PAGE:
Tag Archives: 10K

Comfort Races

I must say, it feels good writing a post that is running/fitness related instead of dead pet related. That being said, I really don’t have much to post in regards to my running since I barely did any of it in July. Truth be told, due to the constant vet visits and care that go into taking care of sick and dying pets, and not to mention the stress and heartbreak, I only ran a total of 15 miles in the month of July.

But Laura, your second 50 miler in North Country is only a couple of weeks away! Yes, thanks for the reminder you jerk. I am fully aware of how unprepared and unmotivated I am to tackle another 50 miler, so sadly, I have decided to be a DNS. Instead, I will be running 40 fewer miles as I tackle the Crim Festival of Races on August 26th. This brings me to the title of this post.

Four years ago was one of the happiest and most successful in my running history. I was setting personal records left and right and was able to enjoy some really fun races associated with some great memories with friends, which is why I now refer to them as  “comfort races”. Like macaroni and cheese or mashed potatoes, these are races that are just plain fun and make me feel warm and fuzzy with nostalgia. As I put myself through another round of 50-mile training in preparation for North Country, I realized I was burned out. Running wasn’t fun anymore. I wanted to be the runner I was four years ago when running felt effortless and it was something I actually looked forward to. I needed to run more comfort races.

The AdvoKate 10K in Rochester is one such comfort race for me. The AdvoKate is held in memory of Kate, a young girl who passed away from pediatric brain cancer. No that is not at all a “comforting” thought but the race does raise funds for one of my favorite charities, St. Jude’s. My friend Andrea and I had a tradition going for two years where we would run the AdvoKate and then drive to Clarkston to enjoy a delicious barbecue lunch at the Union Woodshop. Sadly, Andrea is in graduate school in Ohio and couldn’t join me this year. However, seeing those familiar pink balloons at the start line and running through my favorite trails in my favorite city was enough to bring back so many great memories of miles spent with my friend. Four years ago I set my 10K PR of 52:10 at this race. I surely did not run that fast this year but I enjoyed myself and that was my only goa.

The Crim 10 mile race in Flint, Michigan, was another favorite that I participated in four years ago. Along with my friends Andrea and Mary Beth, we travelled to Flint the night before to run the Michigan Mile and have some fun downtown. We had a blast that night exploring the all important Expo, getting a free meal because a restaurant accidentally poisoned MB with a buttered bun (she has a lethal dairy allergy), getting beer from a toothless lady, and making up one of MB and mine’s most enduring inside jokes- The Beefberry. The race itself was a blast too, with crazy fun spectators and some beautiful scenery that I was not quite expecting from Flint. The race after-party was a blast as well with more beer tent fun and listening to some great live music. I’ve been wanting to run the Crim again ever since but have always had a conflict. I am so excited to be able to run it again this year, despite knowing I’ll also be DNS-ing North Country.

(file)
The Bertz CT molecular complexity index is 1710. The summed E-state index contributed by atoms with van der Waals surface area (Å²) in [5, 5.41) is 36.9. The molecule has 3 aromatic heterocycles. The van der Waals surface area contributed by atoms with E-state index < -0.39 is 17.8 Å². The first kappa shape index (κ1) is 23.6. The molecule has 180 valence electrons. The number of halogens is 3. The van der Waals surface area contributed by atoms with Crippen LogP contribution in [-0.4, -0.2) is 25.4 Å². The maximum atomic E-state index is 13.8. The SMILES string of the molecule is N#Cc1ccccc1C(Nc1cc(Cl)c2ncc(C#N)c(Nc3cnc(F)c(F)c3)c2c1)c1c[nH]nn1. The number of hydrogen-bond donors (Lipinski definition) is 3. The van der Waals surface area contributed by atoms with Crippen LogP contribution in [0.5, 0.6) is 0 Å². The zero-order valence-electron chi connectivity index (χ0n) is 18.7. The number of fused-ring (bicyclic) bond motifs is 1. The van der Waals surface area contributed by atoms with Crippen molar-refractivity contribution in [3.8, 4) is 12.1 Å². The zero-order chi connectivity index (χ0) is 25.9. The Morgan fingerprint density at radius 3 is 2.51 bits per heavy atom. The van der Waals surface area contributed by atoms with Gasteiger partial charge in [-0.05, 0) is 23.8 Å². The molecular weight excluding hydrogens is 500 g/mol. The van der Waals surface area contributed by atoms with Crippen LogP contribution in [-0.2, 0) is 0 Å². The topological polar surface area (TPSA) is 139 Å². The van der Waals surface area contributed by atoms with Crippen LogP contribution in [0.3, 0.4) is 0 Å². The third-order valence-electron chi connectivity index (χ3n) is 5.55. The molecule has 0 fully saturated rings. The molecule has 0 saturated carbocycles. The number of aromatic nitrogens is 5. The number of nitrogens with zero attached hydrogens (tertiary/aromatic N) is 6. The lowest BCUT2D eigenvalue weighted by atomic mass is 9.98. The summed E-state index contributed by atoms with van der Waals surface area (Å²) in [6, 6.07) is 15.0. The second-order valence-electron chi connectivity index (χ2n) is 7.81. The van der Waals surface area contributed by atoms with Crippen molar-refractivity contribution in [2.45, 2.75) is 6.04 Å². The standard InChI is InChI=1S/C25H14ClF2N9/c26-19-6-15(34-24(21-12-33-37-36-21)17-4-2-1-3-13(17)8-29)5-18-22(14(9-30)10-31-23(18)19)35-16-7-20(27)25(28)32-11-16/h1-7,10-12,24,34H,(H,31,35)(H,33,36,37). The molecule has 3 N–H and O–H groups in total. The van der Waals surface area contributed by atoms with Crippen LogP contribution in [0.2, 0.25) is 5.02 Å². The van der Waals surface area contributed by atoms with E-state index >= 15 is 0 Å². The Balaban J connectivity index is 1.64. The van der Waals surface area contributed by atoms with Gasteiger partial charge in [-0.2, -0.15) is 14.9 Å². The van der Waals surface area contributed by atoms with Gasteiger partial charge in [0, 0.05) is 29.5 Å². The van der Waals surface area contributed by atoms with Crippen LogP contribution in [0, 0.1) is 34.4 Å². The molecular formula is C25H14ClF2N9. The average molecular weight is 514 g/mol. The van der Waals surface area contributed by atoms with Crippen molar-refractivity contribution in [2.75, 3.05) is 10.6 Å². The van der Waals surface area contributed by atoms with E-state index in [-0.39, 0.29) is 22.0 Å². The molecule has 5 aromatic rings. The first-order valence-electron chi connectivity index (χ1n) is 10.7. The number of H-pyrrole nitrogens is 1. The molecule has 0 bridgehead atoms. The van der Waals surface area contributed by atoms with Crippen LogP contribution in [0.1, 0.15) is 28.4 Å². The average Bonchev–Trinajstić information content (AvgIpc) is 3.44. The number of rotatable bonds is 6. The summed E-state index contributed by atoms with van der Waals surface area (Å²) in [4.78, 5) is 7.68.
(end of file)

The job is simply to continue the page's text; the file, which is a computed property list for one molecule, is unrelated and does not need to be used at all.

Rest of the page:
Speaking of happy memories, I hope to make some more by running some new-to-me races in the coming weeks- the Milford Memories 10K this coming Sunday, and the Marquette Trail 11 Mile Race the week after. Having logged so many long runs all year, it’s been very liberating running short distances and having so much of your day left. My husband will be running the 50K in Marquette and I look forward to a vacation filled with all the beauty the Upper Peninsula has to offer.

Is there another 50 miler in my future? I’ve been toying with the idea of running The Yankee Springs Winter Challenge 50 Miler in January. I was so motivated to tackle another 50 after the Indiana Trail, but that motivation quickly faded when I realized I’d be training solo this time, and in the heat and humidity. For now, I’m enjoying the short runs. Plus, as a friend recently told me, “You have already have your 50! Why the hell would you want to do another?!”

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Annoying Jerk and Old Iron Man: Making Friends at my Latest 10K

When it comes to races, some people enjoy the larger events with the big group of runners and cheering crowd. Me, I like to feel like I’m on my own little run until I get to the finish line where there is hopefully a shiny new medal waiting. Don’t get me wrong, big events are thrilling and the race-swag is nice. However, with a larger group of runners comes a bigger chance of running along side some annoying people.